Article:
In this article series, I will investigate some of the vital areas of the scalp that are transplanted and how I go about doing that. The terms that I describe here are ones that I use to communicate with my team and also how I strategize my approach to transplanting the scalp. The only area we will not cover is the hairline, which has been covered in another article and will be treated again in other articles in the future. This series will focus on the central forelock, the midscalp, the lateral humps, and the crown (or vertex). This article will focus on the central forelock.

Figure reprinted with permission from Hair Transplant 360, Volume 1 (Jaypee Brothers Medical Publishers, 2011), Samuel M. Lam MD

The area that is situated toward the midline of the head that falls immediately behind the hairline is known as the central forelock. It is the highest priority area to transplant hair and is prioritized both in terms of the grafts allocated there and it is the first area I create recipient sites for in order to ensure that I have the best grafts and a sufficient number to cover it.

Why is it so important? Many reasons. First, it is situated far anteriorly so that it conveys to an onlooker either baldness or non-baldness more than any other area. If the central forelock is weak, the entire hair transplant result can be weak. Second, because it is situated in the midline of the scalp, when onlookers look at the area from the left or the right side they see hair there. This stands in contradistinction to hair placed in the far right of the head, which can only be appreciated when someone is looking straight on or from the right side of your head. Accordingly, every graft transplanted into the central forelock almost plays double duty or has double the visual impact than any graft placed elsewhere.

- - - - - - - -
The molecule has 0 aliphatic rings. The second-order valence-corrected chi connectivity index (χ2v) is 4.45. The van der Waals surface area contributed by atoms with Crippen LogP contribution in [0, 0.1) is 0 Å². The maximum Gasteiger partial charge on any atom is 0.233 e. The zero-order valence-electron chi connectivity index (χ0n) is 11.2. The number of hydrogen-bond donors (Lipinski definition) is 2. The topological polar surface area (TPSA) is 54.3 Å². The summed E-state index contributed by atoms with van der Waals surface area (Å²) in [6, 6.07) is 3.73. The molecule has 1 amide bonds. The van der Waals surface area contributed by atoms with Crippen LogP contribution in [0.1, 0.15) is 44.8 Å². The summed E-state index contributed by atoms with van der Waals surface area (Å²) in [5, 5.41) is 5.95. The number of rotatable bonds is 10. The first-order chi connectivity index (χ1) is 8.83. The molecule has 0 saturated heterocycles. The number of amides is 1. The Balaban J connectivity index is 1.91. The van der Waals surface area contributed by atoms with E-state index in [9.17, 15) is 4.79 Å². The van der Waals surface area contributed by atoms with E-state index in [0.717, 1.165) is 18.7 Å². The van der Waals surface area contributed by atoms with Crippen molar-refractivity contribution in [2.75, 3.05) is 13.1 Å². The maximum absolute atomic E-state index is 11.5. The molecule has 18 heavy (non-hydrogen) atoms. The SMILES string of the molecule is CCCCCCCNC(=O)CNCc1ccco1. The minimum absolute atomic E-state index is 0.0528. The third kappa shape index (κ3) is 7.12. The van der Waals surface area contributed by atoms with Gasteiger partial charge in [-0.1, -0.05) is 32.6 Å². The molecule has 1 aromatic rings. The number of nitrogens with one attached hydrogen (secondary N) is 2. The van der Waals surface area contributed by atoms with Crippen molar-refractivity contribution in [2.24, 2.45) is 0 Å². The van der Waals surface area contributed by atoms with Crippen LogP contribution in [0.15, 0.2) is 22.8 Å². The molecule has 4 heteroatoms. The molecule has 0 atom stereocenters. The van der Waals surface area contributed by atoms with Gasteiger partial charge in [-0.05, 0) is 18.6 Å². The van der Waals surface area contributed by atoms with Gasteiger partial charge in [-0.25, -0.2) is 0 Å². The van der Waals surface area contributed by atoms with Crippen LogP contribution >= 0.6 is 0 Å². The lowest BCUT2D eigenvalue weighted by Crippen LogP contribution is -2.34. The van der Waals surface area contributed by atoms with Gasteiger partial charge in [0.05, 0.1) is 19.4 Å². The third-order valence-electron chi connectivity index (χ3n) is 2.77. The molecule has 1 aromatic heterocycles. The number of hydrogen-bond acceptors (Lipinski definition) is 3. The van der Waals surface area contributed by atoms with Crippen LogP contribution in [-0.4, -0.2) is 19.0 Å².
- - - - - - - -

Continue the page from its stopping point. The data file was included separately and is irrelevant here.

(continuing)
The concept of the extended central forelock is also important. The area in the central to posterior midscalp that falls behind the central forelock is part of the extended central forelock. If you think about it, hair allocated to the standard central forelock blocks one’s views of baldness from all angles except farther back when someone is looking from either side of the head, you can still see baldness that is not visually blocked off in the posterior portion of the central head (as shown in the Figure). Although this area takes less precedence, it should be considered of secondary importance in many cases. Clearly if a person has a lot of hair loss in the fronto-temporal area, the hair would be better prioritized there to block off the baldness (even though it would take twice as many grafts to do it) since that area would be aesthetically more important.

The central forelock is typically created with larger 3 to 4 hair grafts with much higher density gradients than other parts of the head. The thickest 3 to 4 hair grafts are allocated in this area as opposed to weaker 2 to 3 hair grafts that would be distributed behind it. In addition, the density of grafts are placed much higher on the order of 50 grafts per square centimeter as compared with half of that density in areas of less importance like the posterior midscalp region, an area that we will discuss more in detail in the next article in this series.

Samuel M. Lam, MD, FACS is a board certified, hair restoration surgeon specializing in hair transplant procedures for men and women. To learn more about Dr Lam’s hair restoration procedures please visit our website or call 972-312-8105 to schedule a consultation.